The team’s games, along with all games from this week’s county tournament come complete with commentary and score graphics. Teacher Carol Sprayberry began the project with help from people at PlayON! Sports.
“We jumped into it in about three days for the Marble City Classic, which was Dec. 17-18,” Sprayberry said.
Students and staff ran a live stream of the four-team “Classic” in the old gym to accommodate fans who could not fit into where the games were played. For the county tournament, they elected to record games and make them available the next day.
“We are thinking parents who can’t make it because of work, or travel and grandparents who aren’t able to come, can still tune in and see their kids or their grandchildren,” Sprayberry said.
The entire production process is also been ran by students from the class. Students run camera from the stands and adjust scores and graphics to the feed at the scorer’s table. Also, students provided play-by-play and commentary to some of the games with help from WFEB commentators.
Brantley Carr, Matt Collier, Colton Richardson and Aaron Wykoff have become the newest voices of Aggie Basketball. Each got the opportunity to train with WFEB staff during a game, but now the four are calling their own match-ups.
“My dad did radio for a while,” Carr said. “As a little kid, I would always go to games and listen to him. I guess you could say it’s in my blood.”
Collier said the first time the four worked together was the boys’ basketball Woodlawn game.
“It was a little rough at first,” he said. “We didn’t know what to say or when to say it. But then we got the hang of it, and it’s been smooth sailing from there.”
Wykoff said he enjoyed acting as scorekeeper during the game, providing statistical information to the broadcast.
“I like to keep the stats and keep up with the players’ points,” he said. “To see who can light up the scoreboard.”
Richardson said he preferred to provide commentary to the game.
“I like putting my two cents in,” he said. “Collier and I like to talk back and forth while Brantley does the play-by-play.”
Bryan Chunn has run camera at many of the basketball games and worked on the football games in the fall. He said he was interested in several aspects of the field, but would like to continue his work as a videographer.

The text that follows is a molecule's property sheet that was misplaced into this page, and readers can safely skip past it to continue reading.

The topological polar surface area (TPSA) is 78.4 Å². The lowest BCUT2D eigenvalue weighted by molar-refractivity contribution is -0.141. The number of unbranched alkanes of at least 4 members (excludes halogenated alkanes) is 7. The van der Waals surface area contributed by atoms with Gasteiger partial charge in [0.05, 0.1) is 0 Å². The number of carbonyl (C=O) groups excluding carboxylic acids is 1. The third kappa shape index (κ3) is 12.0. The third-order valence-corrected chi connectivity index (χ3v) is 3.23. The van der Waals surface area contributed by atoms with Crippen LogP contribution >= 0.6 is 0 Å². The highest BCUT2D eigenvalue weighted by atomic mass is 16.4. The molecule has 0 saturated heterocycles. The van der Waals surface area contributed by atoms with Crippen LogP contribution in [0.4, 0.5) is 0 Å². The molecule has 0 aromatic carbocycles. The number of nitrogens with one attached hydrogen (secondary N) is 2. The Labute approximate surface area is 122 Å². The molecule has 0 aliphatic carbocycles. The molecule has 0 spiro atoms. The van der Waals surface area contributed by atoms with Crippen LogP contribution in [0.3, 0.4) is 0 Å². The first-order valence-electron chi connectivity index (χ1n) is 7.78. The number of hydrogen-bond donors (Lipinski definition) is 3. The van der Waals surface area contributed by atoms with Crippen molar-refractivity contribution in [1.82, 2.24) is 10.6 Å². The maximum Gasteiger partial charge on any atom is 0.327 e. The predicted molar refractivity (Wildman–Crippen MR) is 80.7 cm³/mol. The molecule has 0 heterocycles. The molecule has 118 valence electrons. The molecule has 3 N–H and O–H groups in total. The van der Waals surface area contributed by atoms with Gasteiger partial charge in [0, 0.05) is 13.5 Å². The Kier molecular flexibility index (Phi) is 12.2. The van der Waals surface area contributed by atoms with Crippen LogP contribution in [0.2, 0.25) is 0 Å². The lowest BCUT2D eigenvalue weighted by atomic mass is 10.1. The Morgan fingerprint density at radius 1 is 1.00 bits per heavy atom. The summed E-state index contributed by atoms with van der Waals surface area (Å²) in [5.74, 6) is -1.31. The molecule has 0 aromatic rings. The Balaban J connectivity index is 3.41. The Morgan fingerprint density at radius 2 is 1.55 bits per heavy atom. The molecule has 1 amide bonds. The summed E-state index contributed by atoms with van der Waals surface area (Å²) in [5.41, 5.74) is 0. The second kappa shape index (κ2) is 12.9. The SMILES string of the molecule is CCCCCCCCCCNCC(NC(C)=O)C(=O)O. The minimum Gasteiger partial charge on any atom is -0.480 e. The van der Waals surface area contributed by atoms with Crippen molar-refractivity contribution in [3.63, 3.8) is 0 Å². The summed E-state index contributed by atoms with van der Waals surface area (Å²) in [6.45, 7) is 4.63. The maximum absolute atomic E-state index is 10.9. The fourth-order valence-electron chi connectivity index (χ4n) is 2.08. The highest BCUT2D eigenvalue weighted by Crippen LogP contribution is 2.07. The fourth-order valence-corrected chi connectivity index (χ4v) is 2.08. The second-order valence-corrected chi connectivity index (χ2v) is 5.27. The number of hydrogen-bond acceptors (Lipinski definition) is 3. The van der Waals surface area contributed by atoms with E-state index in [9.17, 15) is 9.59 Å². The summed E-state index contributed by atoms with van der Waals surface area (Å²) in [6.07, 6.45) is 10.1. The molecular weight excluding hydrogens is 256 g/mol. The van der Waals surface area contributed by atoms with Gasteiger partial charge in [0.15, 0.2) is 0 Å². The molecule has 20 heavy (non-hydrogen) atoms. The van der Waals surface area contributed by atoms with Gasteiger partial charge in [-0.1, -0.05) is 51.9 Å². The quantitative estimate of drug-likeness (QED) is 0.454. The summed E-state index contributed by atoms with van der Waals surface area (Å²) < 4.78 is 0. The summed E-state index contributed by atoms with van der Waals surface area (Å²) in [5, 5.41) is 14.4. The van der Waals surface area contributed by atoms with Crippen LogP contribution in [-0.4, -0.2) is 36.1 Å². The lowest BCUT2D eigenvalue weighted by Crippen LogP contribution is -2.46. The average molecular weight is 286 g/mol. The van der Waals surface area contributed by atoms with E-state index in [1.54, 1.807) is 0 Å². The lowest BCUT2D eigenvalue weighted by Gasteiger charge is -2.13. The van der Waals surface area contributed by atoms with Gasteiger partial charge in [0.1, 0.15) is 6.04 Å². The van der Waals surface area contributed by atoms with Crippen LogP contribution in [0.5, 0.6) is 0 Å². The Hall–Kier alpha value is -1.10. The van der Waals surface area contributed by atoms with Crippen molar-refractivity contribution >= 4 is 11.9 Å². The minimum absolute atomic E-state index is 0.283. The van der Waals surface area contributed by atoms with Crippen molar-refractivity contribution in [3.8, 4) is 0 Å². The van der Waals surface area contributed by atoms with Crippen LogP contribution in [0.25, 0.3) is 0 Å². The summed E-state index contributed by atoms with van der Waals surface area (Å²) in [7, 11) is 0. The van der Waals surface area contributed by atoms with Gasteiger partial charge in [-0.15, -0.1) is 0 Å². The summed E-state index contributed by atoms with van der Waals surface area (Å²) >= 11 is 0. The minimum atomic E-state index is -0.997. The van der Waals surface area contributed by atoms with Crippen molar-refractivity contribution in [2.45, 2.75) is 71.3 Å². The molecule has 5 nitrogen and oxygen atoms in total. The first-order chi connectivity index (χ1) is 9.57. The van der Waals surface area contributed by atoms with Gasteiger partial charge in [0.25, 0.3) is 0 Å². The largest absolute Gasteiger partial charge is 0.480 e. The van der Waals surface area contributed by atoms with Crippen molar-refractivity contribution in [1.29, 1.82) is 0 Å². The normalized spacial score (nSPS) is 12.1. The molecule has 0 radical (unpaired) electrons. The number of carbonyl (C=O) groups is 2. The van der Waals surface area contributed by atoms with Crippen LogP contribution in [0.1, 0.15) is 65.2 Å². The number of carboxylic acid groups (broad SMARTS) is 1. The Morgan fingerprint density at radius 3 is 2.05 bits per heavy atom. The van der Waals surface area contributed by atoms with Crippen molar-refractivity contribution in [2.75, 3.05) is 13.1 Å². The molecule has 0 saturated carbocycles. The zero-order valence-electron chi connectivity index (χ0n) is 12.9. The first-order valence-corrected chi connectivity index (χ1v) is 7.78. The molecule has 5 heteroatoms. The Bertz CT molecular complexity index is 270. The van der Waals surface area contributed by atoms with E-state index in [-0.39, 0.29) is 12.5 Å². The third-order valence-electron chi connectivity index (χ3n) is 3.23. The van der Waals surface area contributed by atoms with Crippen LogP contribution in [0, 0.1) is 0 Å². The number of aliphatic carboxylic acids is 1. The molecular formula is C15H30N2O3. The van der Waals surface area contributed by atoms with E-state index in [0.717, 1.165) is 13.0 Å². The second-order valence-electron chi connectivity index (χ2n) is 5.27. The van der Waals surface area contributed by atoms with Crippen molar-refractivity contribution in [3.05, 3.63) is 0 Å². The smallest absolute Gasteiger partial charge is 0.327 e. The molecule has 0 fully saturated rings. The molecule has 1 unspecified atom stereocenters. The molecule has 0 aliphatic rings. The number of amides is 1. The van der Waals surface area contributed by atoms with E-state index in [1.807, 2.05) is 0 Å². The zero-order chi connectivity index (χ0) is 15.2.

All of the students from the class had the chance to work on some aspect of the project. Queena Bledsoe said reaction to the combination of sports and technology has been positive from their classmates.
“It is like we introduced it to people here,” Bledsoe said. “And I like seeing people’s reactions when we are doing it. They think it is really cool; they didn’t know we could do that.”
Ashlyn Lane said she believed it gave students another opportunity to get involved in something they liked.
“Also, it gives people chances who aren’t interested in (basketball), to become interested,” Lane said. “You can’t always make it to the game, but now you can always watch it.”
Students in the class were divided among which medium, be it print/online, radio or TV, they would rather pursue a career in. But all seemed to appreciate the multimedia skill sets they learned in the class through this project and other assignments.
“I have always liked to write, and I love taking pictures,” Alicia Gauker said. “I am really satisfied with what the class experience has been. And the stuff we are doing with basketball has been neat because I didn’t know that was possible for us, to take a game and put a scoreboard on there and put it online for people to see.”
Brooke Bolton said she had learned about being responsible through the class work.
“It is a lot more than it looks,” Bolton said. “It looks like we are just sitting on computers, but there is a lot to be done out of class. You have to be dedicated, diligent and meet your deadlines.”
Teachers and administrators are also excited about other avenues for the technology.
“Think of the possibility of (one of the students) getting mono and missing two or three weeks,” Sprayberry said. “We can literally take the camera, set it up in the classroom and livestream it onto the website. They can sit at their home and be in class.”
Principal Matt Hubbard credited Sprayberry with the “first-class” job she has done with the program. He said while it is still in the early stages, it gives them a glimpse of all of the things they can do through multimedia.
He also said he hoped it could be the first step to the school’s own in-house TV station.
“And the kids that are doing these games and these broadcasts are loving it,” Hubbard said. “The kids are taking it by the reigns.”
To watch the games, go to http://sylacauga.al.sch.schoolinsites.com/ and click on “WSHS Aggie Network.”